(This article is a re post. It was initially published by CELCOR’S partner EDO NSW)
The Centre for Environmental Law & Community Rights (CELCoR) in Papua New Guinea, our partner through the EDO NSW International Program, has filed legal proceedings against the PNG Government to obtain key documents relating to the Solwara 1 deep sea mining project.
CELCoR’s clients, who are representatives of coastal communities, are seeking information to enable them and all Papua New Guineans to clearly understand whether the project was approved lawfully and also to understand what the environmental, social, cultural and economic impacts of the project are likely to be.
Solwara 1 is the world’s first commercial seabed minerals exploration project. The site is approximately 30km from the west coast of New Ireland Province in the Birsmarck Sea. The mine will essentially be an open cut gold and copper mine around volcanic vents on the seabed approximately 1.6 kms below sea level.
Solwara 1 is operated by Nautilus Minerals Niugini Limited (Nautilus), a subsidiary of Nautilus Minerals Ltd – a Canadian company listed on the Toronto Stock Exchange. The environment permit for the project was granted in 2009 and the mining licence was granted in 2011 for a period of 20 years. Mining is expected to commence in 2019.
The local community has grave concerns about the potential environmental, social, cultural, health and economic impacts of Solwara 1. Experts believe the proposed method of mining will have a number of significant environmental impacts, including the destruction of unique localised species and ecosystems that exist on hydrothermal vents (that have been said to hold the clues to life on earth); disturbances to marine life from light and sound pollution; impacts from the release of sediment into the ocean; negative impacts on benthic and pelagic ecosystems and related ecological processes from the return of de-slurried seawater to above the seafloor; and risks to near shore environments and ecosystems as the result of the transportation and storage of ore and associated refuse.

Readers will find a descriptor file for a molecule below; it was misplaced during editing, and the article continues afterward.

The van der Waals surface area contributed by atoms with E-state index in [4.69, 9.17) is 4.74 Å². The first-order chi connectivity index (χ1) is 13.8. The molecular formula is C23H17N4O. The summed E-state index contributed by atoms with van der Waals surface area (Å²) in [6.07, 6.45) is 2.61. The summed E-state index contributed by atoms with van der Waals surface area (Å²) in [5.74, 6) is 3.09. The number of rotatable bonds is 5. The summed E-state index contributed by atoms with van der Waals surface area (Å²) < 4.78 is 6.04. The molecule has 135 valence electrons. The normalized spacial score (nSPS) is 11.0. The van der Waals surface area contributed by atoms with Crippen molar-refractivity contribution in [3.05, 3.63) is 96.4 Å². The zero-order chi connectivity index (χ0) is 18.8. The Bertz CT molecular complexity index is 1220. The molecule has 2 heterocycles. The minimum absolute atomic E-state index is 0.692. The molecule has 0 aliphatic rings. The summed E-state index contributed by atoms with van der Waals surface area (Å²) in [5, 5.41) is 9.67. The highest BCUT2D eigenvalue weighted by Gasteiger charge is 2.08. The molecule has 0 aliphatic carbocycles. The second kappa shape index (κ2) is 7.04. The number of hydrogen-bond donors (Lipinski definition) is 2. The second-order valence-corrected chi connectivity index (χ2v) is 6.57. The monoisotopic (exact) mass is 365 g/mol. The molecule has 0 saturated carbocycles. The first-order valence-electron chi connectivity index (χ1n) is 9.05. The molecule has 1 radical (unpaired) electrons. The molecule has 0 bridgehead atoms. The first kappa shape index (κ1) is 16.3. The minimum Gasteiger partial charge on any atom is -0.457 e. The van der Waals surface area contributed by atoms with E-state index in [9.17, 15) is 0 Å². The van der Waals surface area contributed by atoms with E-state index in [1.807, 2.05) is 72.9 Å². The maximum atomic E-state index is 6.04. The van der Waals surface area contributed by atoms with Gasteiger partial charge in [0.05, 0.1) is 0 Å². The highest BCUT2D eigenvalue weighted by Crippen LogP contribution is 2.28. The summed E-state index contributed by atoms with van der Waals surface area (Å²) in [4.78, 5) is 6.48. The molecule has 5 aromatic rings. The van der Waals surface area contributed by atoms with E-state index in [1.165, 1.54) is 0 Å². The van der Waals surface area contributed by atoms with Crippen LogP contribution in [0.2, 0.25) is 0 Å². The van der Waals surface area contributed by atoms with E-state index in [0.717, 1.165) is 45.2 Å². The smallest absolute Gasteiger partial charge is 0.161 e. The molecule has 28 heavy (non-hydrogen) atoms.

The proposal also potentially threatens rare cultural practices such as the shark calling rituals of the indigenous people of New Ireland.
The PNG Government has not provided information to enable its people to fully understand the environmental, social, cultural, health and economic impacts of Solwara 1. Community representatives have been requesting information over a number of years. However, none of the requested information, including the environment permit – the basic document setting out the environmental parameters of the project – have been provided.
CELCOR’s clients’ case in the National Court of Papua New Guinea seeks to enforce community representatives’ right as citizens to access official documents under sections 51 and 57 of the PNG Constitution.
EDO NSW’s International Program has focused on developing the capacity of environmental lawyers and environmental law organisations in the Pacific since 1991. EDO NSW has been working with CELCOR since 2011. Our work in PNG has involved supporting organisations like CELCOR assist PNG communities protect the environment through the informed use of the law.
EDO NSW’s International Program is principally funded through the generous support of Rainforest Foundation Norway, the Critical Ecosystems Partnership Fund and The Christensen Fund.